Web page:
Go Poised from Asian Parents What Does Self-Care Look Like
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How to Build a Life You Don’t Need to Escape From with Self Care

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A glance through Instagram’s #selfcare, you’ll see a variety of self-indulgent and pampering visuals that ranges from chocolate cake to salt baths. While all are a form of self-care – they are also numbing behaviors. Most people who think of self-care think of how they can feel better within the moment, so they resort to behaviors that allow them to forget or calm their emotions and thoughts temporarily. However, these methods of self-care are just that, temporary.

Self-care is taking care of ourselves so that we can show up and respond to life, and to do this, it requires us to process why we need to feel numb from life. Self-care isn’t synonymous and looks different to everyone. However, the main goal of self-care always remains the same- to build a life where you don’t need to escape from.

For instance, I would often find that I needed to have a vacation from being on vacation. Because while I was on vacation, my issues with life still followed along with me. It only gave me a temporary scenic change; all of the root issues that wear me down still existed on vacation. I still had worries, anxieties, extra commitments, social obligations, self-confidence issues, and relationship arguments. What’s the point in a vacation then? And what’s the point of life if I need to escape from it? To me, traveling now means taking a trip to explore, create memories, and be educated – without any extra mental or emotional baggage to take away from the trip itself.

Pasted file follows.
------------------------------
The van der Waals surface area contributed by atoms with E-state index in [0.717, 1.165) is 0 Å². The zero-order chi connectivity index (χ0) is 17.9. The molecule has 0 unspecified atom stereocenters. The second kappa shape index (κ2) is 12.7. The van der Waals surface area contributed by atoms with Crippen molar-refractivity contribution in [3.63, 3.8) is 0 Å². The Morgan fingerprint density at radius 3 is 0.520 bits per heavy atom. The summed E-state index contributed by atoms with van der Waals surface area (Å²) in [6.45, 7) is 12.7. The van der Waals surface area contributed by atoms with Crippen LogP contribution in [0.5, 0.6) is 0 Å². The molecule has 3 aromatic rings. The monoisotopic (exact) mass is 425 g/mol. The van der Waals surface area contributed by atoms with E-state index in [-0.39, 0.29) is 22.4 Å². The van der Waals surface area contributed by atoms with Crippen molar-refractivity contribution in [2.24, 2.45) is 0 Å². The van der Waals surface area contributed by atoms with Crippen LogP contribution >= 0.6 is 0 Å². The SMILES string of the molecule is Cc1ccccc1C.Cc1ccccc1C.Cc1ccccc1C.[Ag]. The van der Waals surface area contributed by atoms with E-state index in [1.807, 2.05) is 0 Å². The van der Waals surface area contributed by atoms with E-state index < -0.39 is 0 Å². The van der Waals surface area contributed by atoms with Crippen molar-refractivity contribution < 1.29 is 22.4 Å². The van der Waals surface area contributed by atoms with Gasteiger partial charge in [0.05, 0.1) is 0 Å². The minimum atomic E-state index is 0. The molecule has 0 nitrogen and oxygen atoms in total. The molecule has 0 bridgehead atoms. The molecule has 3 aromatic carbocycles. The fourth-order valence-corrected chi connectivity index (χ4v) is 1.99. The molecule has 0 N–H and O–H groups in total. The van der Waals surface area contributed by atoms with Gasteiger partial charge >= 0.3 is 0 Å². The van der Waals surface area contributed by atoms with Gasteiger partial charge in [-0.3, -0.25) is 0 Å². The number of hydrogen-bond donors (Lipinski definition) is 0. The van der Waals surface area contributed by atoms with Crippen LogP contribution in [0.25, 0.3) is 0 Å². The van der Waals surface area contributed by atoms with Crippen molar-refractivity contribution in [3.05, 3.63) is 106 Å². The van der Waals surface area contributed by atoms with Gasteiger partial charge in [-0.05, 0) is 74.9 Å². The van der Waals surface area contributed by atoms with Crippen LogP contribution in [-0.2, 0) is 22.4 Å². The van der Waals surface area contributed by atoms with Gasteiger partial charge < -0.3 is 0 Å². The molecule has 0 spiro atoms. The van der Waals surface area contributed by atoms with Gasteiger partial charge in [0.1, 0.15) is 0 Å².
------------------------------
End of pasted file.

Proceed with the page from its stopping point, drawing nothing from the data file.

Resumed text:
I use to be guilty of trying to follow the self-care trend without understanding the main purpose of what it’s supposed to do for me. And, half of my issue is finding the time to take that pause because, with my mindset, I find that taking self-care time to be unproductive, and it further only gives me anxiety as I felt like I was wasting time, plus I felt really guilty about it too. When I did finally try self-care, the act had no intentions behind it, the chocolate cake I ate tasted no different to me, and I was taking bubble baths for the sake of taking bubble baths. However, reframing the concept of self-care provided me with a more purposeful reason to take the time I need for myself. I recognize the importance of taking care of my emotional, mental, and physical health so that I can show up to life.